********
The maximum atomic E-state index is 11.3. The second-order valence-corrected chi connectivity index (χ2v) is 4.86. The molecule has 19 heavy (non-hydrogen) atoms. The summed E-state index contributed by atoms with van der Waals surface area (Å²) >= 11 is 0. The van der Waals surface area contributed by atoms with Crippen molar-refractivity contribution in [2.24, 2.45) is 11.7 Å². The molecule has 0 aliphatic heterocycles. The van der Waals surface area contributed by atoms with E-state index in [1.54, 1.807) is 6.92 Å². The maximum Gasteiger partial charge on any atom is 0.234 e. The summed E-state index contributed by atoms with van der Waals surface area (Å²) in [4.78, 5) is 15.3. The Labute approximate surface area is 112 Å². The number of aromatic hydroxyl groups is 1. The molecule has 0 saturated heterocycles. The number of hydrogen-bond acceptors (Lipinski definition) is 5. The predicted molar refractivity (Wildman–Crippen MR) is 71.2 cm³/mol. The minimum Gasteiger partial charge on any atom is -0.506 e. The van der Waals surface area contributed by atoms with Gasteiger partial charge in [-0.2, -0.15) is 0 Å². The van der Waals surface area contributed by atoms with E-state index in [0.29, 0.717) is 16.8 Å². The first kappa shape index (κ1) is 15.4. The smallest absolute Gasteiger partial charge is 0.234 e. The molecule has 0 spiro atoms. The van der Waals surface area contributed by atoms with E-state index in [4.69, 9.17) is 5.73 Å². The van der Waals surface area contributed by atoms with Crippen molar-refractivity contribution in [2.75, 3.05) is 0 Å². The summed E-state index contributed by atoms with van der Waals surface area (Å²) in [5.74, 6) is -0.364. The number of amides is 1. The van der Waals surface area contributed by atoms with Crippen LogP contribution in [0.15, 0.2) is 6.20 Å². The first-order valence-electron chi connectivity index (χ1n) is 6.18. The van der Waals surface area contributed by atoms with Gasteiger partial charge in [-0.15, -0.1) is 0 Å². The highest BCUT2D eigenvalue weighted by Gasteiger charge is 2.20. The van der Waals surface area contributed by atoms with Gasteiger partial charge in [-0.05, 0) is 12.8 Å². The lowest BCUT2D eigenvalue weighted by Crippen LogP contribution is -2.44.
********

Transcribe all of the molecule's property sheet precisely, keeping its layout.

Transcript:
The maximum atomic E-state index is 11.3. The second-order valence-corrected chi connectivity index (χ2v) is 4.86. The molecule has 19 heavy (non-hydrogen) atoms. The summed E-state index contributed by atoms with van der Waals surface area (Å²) >= 11 is 0. The van der Waals surface area contributed by atoms with Crippen molar-refractivity contribution in [2.24, 2.45) is 11.7 Å². The molecule has 0 aliphatic heterocycles. The van der Waals surface area contributed by atoms with E-state index in [1.54, 1.807) is 6.92 Å². The maximum Gasteiger partial charge on any atom is 0.234 e. The summed E-state index contributed by atoms with van der Waals surface area (Å²) in [4.78, 5) is 15.3. The Labute approximate surface area is 112 Å². The number of aromatic hydroxyl groups is 1. The molecule has 0 saturated heterocycles. The number of hydrogen-bond acceptors (Lipinski definition) is 5. The predicted molar refractivity (Wildman–Crippen MR) is 71.2 cm³/mol. The minimum Gasteiger partial charge on any atom is -0.506 e. The van der Waals surface area contributed by atoms with Gasteiger partial charge in [-0.2, -0.15) is 0 Å². The van der Waals surface area contributed by atoms with E-state index in [0.29, 0.717) is 16.8 Å². The first kappa shape index (κ1) is 15.4. The smallest absolute Gasteiger partial charge is 0.234 e. The molecule has 0 spiro atoms. The van der Waals surface area contributed by atoms with E-state index in [4.69, 9.17) is 5.73 Å². The van der Waals surface area contributed by atoms with Crippen molar-refractivity contribution in [2.75, 3.05) is 0 Å². The summed E-state index contributed by atoms with van der Waals surface area (Å²) in [5.74, 6) is -0.364. The number of amides is 1. The van der Waals surface area contributed by atoms with Crippen LogP contribution in [0.15, 0.2) is 6.20 Å². The first-order valence-electron chi connectivity index (χ1n) is 6.18. The van der Waals surface area contributed by atoms with Gasteiger partial charge in [-0.15, -0.1) is 0 Å². The highest BCUT2D eigenvalue weighted by Gasteiger charge is 2.20. The van der Waals surface area contributed by atoms with Gasteiger partial charge in [-0.05, 0) is 12.8 Å². The lowest BCUT2D eigenvalue weighted by Crippen LogP contribution is -2.44.